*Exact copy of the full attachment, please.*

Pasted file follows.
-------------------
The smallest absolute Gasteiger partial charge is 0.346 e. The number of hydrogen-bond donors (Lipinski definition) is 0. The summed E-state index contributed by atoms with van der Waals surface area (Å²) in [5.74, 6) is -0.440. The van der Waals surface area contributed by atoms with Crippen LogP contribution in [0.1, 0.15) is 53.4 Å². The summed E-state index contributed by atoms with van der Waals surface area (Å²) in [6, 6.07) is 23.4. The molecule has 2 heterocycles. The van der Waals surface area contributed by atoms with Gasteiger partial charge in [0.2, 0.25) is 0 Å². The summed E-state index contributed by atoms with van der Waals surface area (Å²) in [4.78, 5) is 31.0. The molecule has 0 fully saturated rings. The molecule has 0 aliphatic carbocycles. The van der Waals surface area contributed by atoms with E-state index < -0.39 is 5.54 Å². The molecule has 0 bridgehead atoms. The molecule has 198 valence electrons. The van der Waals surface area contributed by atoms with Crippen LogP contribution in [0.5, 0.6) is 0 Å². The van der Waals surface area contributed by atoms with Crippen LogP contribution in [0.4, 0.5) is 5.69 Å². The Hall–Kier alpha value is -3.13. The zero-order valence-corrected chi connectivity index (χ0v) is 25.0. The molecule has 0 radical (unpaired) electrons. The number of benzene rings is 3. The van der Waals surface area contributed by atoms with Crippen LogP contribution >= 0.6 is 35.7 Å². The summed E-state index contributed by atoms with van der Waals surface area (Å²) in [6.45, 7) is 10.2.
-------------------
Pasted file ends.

The smallest absolute Gasteiger partial charge is 0.346 e. The number of hydrogen-bond donors (Lipinski definition) is 0. The summed E-state index contributed by atoms with van der Waals surface area (Å²) in [5.74, 6) is -0.440. The van der Waals surface area contributed by atoms with Crippen LogP contribution in [0.1, 0.15) is 53.4 Å². The summed E-state index contributed by atoms with van der Waals surface area (Å²) in [6, 6.07) is 23.4. The molecule has 2 heterocycles. The van der Waals surface area contributed by atoms with Gasteiger partial charge in [0.2, 0.25) is 0 Å². The summed E-state index contributed by atoms with van der Waals surface area (Å²) in [4.78, 5) is 31.0. The molecule has 0 fully saturated rings. The molecule has 0 aliphatic carbocycles. The van der Waals surface area contributed by atoms with E-state index < -0.39 is 5.54 Å². The molecule has 0 bridgehead atoms. The molecule has 198 valence electrons. The van der Waals surface area contributed by atoms with Crippen LogP contribution in [0.5, 0.6) is 0 Å². The van der Waals surface area contributed by atoms with Crippen LogP contribution in [0.4, 0.5) is 5.69 Å². The Hall–Kier alpha value is -3.13. The zero-order valence-corrected chi connectivity index (χ0v) is 25.0. The molecule has 0 radical (unpaired) electrons. The number of benzene rings is 3. The van der Waals surface area contributed by atoms with Crippen LogP contribution >= 0.6 is 35.7 Å². The summed E-state index contributed by atoms with van der Waals surface area (Å²) in [6.45, 7) is 10.2.